Tag Archives: horses

So what if it’s the first day of a new year, you think I’m going to tell you my resolutions? Please, it is not in my best interest to share my weaknesses with the Internet. Instead I will give you my unqualified opinion of “War Horse.”

I keep seeing trailers for this movie so everything I am about to say is based off of these 30-second clips.

What I can ascertain is that it is a story about a little boy whose only friend is a horse. They go to war together and spend roughly 10 years there, hence why the boy changes into a man. (I don’t know, who pays attention to commercials?)

The horse can “pull through anything.” I imagine this means he can walk through mud, sleet, snow, automatic weapons and piles of dead bodies. The movie is directed by Steven Spielberg –– a commercial that appears seconds later informs me that he also directed the very creepily rendered “Adventures of Tintin.”

Obviously this is a big name in the movie business. I know that, but frankly without using Google all I can confidently say is that he directed “E.T.” A movie I had to stop watching halfway through when I was 8 because that wonky little alien freaked me out.

I’m pretty sure he also directed another classic horror movie: Jurassic Park,

The trailer says Spielberg has directed “critically acclaimed” movies and “War Horse” is destined to be one of them. But it doesn’t sound all that riveting.

I’ve never really understood the appeal of movies about horses. There is something about the animals that I find inherently disturbing––at a very impressionable age my brother told me that if I was alone with one it would eat me. They are incredibly large yet fragile creatures that eat plants and if you boil them down they turn into glue. How does that even work?

Here is a movie whose main character is a horse and the supporting lead is a child solider. The story is supposed to be about love and friendship between a man and a horse. But can you call captive servitude friendship? Let’s face it, the horse is just this guy’s friend because he feeds him and gives him shelter.

That’s kind of a twisted love, but maybe that’s why what makes the movie so good?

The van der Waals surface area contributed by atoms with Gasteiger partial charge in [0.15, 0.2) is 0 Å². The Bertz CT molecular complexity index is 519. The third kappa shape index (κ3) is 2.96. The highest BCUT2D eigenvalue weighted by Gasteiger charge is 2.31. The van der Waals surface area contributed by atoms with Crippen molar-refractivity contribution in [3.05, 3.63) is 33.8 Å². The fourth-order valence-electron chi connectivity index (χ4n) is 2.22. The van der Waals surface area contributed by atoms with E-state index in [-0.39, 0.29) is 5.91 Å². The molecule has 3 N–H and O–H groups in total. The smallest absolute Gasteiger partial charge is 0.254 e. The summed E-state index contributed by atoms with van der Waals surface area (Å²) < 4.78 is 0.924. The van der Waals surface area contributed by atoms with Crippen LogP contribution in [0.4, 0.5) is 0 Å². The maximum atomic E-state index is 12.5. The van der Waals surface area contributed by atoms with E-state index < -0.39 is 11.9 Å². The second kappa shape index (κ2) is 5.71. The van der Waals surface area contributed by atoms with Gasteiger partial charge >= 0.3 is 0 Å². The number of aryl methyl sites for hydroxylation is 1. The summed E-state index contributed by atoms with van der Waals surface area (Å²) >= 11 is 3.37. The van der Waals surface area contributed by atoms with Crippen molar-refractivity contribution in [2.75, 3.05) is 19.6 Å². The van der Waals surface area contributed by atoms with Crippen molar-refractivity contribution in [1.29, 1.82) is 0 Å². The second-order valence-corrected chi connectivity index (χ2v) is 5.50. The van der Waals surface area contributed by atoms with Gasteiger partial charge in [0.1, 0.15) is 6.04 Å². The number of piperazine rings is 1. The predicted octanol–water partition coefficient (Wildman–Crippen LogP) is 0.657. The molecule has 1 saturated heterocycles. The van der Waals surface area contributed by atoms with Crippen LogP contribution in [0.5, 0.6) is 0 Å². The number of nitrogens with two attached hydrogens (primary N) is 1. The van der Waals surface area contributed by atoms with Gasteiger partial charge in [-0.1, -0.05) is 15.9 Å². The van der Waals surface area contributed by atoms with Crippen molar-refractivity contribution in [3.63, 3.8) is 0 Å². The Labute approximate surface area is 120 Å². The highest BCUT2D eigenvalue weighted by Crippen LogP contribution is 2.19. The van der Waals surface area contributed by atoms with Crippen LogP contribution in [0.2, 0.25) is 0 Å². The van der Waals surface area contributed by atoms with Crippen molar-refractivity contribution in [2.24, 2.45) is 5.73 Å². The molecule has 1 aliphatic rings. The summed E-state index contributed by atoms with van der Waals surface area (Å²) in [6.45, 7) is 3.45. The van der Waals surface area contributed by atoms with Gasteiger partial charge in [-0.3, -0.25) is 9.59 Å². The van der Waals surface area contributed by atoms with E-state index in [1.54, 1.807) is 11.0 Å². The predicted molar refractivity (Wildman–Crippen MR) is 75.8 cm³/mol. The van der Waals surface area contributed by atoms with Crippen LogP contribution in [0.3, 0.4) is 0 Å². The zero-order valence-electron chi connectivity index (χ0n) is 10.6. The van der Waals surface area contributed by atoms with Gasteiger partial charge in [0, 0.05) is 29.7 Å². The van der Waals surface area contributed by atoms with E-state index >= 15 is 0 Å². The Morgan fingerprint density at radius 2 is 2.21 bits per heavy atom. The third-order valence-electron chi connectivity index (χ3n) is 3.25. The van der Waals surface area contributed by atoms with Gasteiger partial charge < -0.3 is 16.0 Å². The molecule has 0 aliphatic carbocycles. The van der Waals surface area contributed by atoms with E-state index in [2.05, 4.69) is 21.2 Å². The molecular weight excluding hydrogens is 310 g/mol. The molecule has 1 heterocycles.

I will not be watching the film so I may never know.

I Googled a list of movies directed by Steven Spielberg here are the ones I like: Catch me if You Can and Indiana Jones. I haven’t seen like 70% of them. I don’t watch a lot of movies. 


Dear Three (unwise) Mounted Police Officers,

This morning I was riding my bike up Jones street when you turned out of the gas station in front of me.  (What were you doing at a gas station, might I ask? ) then you proceeded to trot right on through the red light across Martin Luther King Jr. boulevard without a care in the world, as if you were not dangerously violating a traffic law.
Granted, sometimes when I’m on my bike I run red lights but the consequences of our two actions vary greatly.

If a car who was unable to stop and ran either of us over the negative impact of my action would be much less than yours.
Picture this: A biker (me)  dead in the street.  Under a mildly dented fender my bike is laying in pieces on the ground.  The driver feels great remorse but eventually, after  some soul seeking, puts it all in their past and lives a healthy life.

Now, compare that with this:  Three mounted police officers rammed into by a car or truck, 27 gallons of horse blood– did you know the average horse has 9 gallons of blood?– is slowly  seeping onto the street and mixing in with the blood of three possibly dead officers.   The driver – if they survived the impact of three giant mammals impaling their windshield– is scarred for life and will never drive, or look at a horse again.  Not only did they run three cops over, who are in critical condition but also they killed three majestic animals as they were  led, against their will, into the middle of a busy street.  The driver lives the rest of his or her life in fear and each night has terrible nightmares of bathing in exploded horse corpses.

The fact of the matter is I don’t think you’re fully aware of the consequences of your actions.  In the future, please, use more caution.



And they rode off into the distance unaware of their folly.